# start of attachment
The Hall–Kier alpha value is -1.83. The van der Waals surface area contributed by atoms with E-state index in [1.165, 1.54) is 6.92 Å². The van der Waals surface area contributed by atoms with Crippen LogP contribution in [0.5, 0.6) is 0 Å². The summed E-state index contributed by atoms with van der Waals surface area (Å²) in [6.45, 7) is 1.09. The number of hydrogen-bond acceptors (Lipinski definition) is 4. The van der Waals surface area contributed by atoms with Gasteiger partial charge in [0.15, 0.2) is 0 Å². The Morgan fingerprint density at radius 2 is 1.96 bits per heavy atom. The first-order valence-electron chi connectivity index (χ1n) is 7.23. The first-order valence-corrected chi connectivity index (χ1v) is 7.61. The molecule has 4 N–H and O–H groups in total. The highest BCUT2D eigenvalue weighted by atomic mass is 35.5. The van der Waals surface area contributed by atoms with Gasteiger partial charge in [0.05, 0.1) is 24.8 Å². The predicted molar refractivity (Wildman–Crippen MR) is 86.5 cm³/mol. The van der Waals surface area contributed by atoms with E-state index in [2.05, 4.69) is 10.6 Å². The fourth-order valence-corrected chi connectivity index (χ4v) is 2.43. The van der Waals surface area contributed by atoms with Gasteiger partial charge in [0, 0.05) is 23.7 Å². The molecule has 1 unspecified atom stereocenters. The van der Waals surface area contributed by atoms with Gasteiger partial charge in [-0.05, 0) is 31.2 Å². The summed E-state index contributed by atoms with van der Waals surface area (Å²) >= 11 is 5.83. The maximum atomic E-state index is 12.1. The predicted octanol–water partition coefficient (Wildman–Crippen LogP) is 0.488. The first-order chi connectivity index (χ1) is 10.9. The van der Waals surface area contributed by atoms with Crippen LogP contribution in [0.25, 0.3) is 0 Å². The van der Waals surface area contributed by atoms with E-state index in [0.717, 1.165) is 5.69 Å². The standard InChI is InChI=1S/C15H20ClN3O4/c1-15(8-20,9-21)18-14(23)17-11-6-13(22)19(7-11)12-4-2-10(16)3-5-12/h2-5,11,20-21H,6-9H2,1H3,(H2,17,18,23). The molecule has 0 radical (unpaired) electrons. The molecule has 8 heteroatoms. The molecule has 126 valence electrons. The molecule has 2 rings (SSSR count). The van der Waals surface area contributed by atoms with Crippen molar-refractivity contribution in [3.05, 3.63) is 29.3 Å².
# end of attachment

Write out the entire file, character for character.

The Hall–Kier alpha value is -1.83. The van der Waals surface area contributed by atoms with E-state index in [1.165, 1.54) is 6.92 Å². The van der Waals surface area contributed by atoms with Crippen LogP contribution in [0.5, 0.6) is 0 Å². The summed E-state index contributed by atoms with van der Waals surface area (Å²) in [6.45, 7) is 1.09. The number of hydrogen-bond acceptors (Lipinski definition) is 4. The van der Waals surface area contributed by atoms with Gasteiger partial charge in [0.15, 0.2) is 0 Å². The Morgan fingerprint density at radius 2 is 1.96 bits per heavy atom. The first-order valence-electron chi connectivity index (χ1n) is 7.23. The first-order valence-corrected chi connectivity index (χ1v) is 7.61. The molecule has 4 N–H and O–H groups in total. The highest BCUT2D eigenvalue weighted by atomic mass is 35.5. The van der Waals surface area contributed by atoms with Gasteiger partial charge in [0.05, 0.1) is 24.8 Å². The predicted molar refractivity (Wildman–Crippen MR) is 86.5 cm³/mol. The van der Waals surface area contributed by atoms with E-state index in [2.05, 4.69) is 10.6 Å². The fourth-order valence-corrected chi connectivity index (χ4v) is 2.43. The van der Waals surface area contributed by atoms with Gasteiger partial charge in [0, 0.05) is 23.7 Å². The molecule has 1 unspecified atom stereocenters. The van der Waals surface area contributed by atoms with Gasteiger partial charge in [-0.05, 0) is 31.2 Å². The summed E-state index contributed by atoms with van der Waals surface area (Å²) >= 11 is 5.83. The maximum atomic E-state index is 12.1. The predicted octanol–water partition coefficient (Wildman–Crippen LogP) is 0.488. The first-order chi connectivity index (χ1) is 10.9. The van der Waals surface area contributed by atoms with Crippen LogP contribution in [0.25, 0.3) is 0 Å². The van der Waals surface area contributed by atoms with E-state index in [0.717, 1.165) is 5.69 Å². The standard InChI is InChI=1S/C15H20ClN3O4/c1-15(8-20,9-21)18-14(23)17-11-6-13(22)19(7-11)12-4-2-10(16)3-5-12/h2-5,11,20-21H,6-9H2,1H3,(H2,17,18,23). The molecule has 0 radical (unpaired) electrons. The molecule has 8 heteroatoms. The molecule has 126 valence electrons. The molecule has 2 rings (SSSR count). The van der Waals surface area contributed by atoms with Crippen molar-refractivity contribution in [3.05, 3.63) is 29.3 Å².